Laurie Peterson, Program Assistant at Trout Lake Nature Center
Laurie enjoys providing information about Trout Lake Nature Center with a mission to educate and inform people of all ages about not only our environment, but on how to protect and preserve the lands, waters and their inhabitants. As a regional educational resource, the preserve holds numerous demonstrations, talks, events and educational opportunities that will interest all ages. Trout Lake’s commitment to work hand and hand with the Lake County school system allows children to gain a unique perspective of our area’s wildlife and lands. Laurie will be at the festival with fun and educational activities including natural artifacts, a scat and animal tracks identification display and a butterfly craft. For even more of an experience, she will be bringing a gopher tortoise and a yellow rat snake to see up close.
Bear With Us! Co-Existing with Bears in Your Back Yard
If you join just about any local word-of-mouth Face-book group in Lake County, you will eventually see a post about a recent bear sight-ing. Black bears are Florida’s only bear species, and they used to roam the state freely without much human interac-tion. Today, as we continue to build into their habitat, bear and human encounters are becoming more frequent. The first documented inci-dent of a black bear injuring a person happened in 2006. (1) Since then, the Florida Fish and Wildlife Conserva-tion Commission (FWC) has recorded “13 incidents where people in Florida needed to seek medical attention for injuries caused by black bears.”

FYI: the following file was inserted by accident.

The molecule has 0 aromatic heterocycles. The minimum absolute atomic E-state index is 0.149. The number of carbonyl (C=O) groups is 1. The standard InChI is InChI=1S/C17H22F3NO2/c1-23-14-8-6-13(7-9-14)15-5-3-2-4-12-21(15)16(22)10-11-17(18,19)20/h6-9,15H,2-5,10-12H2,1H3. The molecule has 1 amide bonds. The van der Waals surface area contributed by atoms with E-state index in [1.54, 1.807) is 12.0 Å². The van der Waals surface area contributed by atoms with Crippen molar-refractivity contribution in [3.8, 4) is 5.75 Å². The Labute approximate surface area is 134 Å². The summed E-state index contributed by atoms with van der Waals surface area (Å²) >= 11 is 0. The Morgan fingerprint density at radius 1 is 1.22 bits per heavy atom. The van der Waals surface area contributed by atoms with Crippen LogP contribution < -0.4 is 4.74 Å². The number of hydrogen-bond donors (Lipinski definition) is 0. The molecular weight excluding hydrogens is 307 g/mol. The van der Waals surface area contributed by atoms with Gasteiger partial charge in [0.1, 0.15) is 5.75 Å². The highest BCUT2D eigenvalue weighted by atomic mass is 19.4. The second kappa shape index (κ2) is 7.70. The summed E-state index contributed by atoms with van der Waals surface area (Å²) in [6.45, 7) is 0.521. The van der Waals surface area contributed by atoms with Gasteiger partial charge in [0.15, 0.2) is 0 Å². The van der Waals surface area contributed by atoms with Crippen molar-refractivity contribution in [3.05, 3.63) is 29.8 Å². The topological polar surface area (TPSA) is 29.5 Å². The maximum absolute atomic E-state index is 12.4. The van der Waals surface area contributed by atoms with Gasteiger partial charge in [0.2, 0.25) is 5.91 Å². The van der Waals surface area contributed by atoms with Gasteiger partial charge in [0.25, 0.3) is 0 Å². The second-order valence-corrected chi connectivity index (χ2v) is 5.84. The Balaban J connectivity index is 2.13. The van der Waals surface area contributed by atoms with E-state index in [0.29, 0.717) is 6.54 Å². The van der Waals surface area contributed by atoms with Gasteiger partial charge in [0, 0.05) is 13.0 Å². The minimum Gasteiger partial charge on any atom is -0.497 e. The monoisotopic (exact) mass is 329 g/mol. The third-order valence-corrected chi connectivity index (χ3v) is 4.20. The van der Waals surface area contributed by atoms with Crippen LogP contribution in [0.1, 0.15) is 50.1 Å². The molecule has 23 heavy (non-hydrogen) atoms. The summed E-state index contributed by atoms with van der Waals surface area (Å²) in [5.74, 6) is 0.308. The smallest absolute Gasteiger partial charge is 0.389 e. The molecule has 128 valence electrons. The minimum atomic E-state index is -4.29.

It’s not that bears are be-coming aggressive–they’re simply in the wrong place at the wrong time, doing what bears do best: foraging for food. Bears are “opportunis-tic foragers” and must eat up to 20,000 calories a day in the fall in order to bulk up for winter. (1) They roam the countryside looking for natu-ral treats, like saw palmetto and tupelo, nuts (especially acorns), and insects. As our neighborhoods encroach within their territories, they’ve found some new favorite munchies that humans are less than thrilled about: gar-bage and feed for pets, birds or livestock. While bear-hu-man conflicts are rare, bears creating a mess in neighbor-hoods are becoming increas-ingly more common.
For the past two years, Lake County has received funding from the FWC’s affili-ation with the “BearWise” program. Bear-Wise was developed by the Southeastern Association of Fish and Wildlife Agencies as a regional effort across 15-member states. Fund-ing provides the means for communities certified by the FWC as “BearWise communities” to purchase bear-resistant trash cans and to help implement other compliance measures.